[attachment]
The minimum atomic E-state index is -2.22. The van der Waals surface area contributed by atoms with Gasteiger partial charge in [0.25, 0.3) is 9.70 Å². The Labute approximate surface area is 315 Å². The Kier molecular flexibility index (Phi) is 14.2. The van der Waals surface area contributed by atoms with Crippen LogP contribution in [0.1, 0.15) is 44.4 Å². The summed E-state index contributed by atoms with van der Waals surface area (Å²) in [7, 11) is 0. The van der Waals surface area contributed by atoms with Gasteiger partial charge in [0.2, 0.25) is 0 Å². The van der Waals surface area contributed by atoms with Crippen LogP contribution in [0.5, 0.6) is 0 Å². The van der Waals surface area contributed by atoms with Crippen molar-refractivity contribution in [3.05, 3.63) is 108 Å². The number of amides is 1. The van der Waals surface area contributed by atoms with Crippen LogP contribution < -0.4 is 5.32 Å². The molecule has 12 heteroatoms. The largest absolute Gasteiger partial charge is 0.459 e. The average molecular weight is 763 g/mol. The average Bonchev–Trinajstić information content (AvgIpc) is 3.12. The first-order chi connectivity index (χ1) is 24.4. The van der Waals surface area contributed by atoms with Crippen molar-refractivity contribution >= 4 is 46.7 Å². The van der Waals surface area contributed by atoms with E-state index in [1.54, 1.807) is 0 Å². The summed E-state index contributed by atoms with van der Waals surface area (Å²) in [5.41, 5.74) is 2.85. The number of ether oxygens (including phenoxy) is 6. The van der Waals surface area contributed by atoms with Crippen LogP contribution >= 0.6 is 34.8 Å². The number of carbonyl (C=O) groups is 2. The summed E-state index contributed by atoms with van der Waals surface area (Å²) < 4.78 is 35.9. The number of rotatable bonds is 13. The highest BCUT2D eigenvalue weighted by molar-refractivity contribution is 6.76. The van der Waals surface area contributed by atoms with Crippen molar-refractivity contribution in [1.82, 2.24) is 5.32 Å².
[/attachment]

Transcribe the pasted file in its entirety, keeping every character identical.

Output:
The minimum atomic E-state index is -2.22. The van der Waals surface area contributed by atoms with Gasteiger partial charge in [0.25, 0.3) is 9.70 Å². The Labute approximate surface area is 315 Å². The Kier molecular flexibility index (Phi) is 14.2. The van der Waals surface area contributed by atoms with Crippen LogP contribution in [0.1, 0.15) is 44.4 Å². The summed E-state index contributed by atoms with van der Waals surface area (Å²) in [7, 11) is 0. The van der Waals surface area contributed by atoms with Gasteiger partial charge in [0.2, 0.25) is 0 Å². The van der Waals surface area contributed by atoms with Crippen LogP contribution in [0.5, 0.6) is 0 Å². The van der Waals surface area contributed by atoms with Crippen molar-refractivity contribution in [3.05, 3.63) is 108 Å². The number of amides is 1. The van der Waals surface area contributed by atoms with Crippen LogP contribution < -0.4 is 5.32 Å². The molecule has 12 heteroatoms. The largest absolute Gasteiger partial charge is 0.459 e. The average molecular weight is 763 g/mol. The average Bonchev–Trinajstić information content (AvgIpc) is 3.12. The first-order chi connectivity index (χ1) is 24.4. The van der Waals surface area contributed by atoms with Crippen molar-refractivity contribution >= 4 is 46.7 Å². The van der Waals surface area contributed by atoms with E-state index in [1.54, 1.807) is 0 Å². The summed E-state index contributed by atoms with van der Waals surface area (Å²) in [5.41, 5.74) is 2.85. The number of ether oxygens (including phenoxy) is 6. The van der Waals surface area contributed by atoms with Crippen LogP contribution >= 0.6 is 34.8 Å². The number of carbonyl (C=O) groups is 2. The summed E-state index contributed by atoms with van der Waals surface area (Å²) < 4.78 is 35.9. The number of rotatable bonds is 13. The highest BCUT2D eigenvalue weighted by molar-refractivity contribution is 6.76. The van der Waals surface area contributed by atoms with Crippen molar-refractivity contribution in [1.82, 2.24) is 5.32 Å².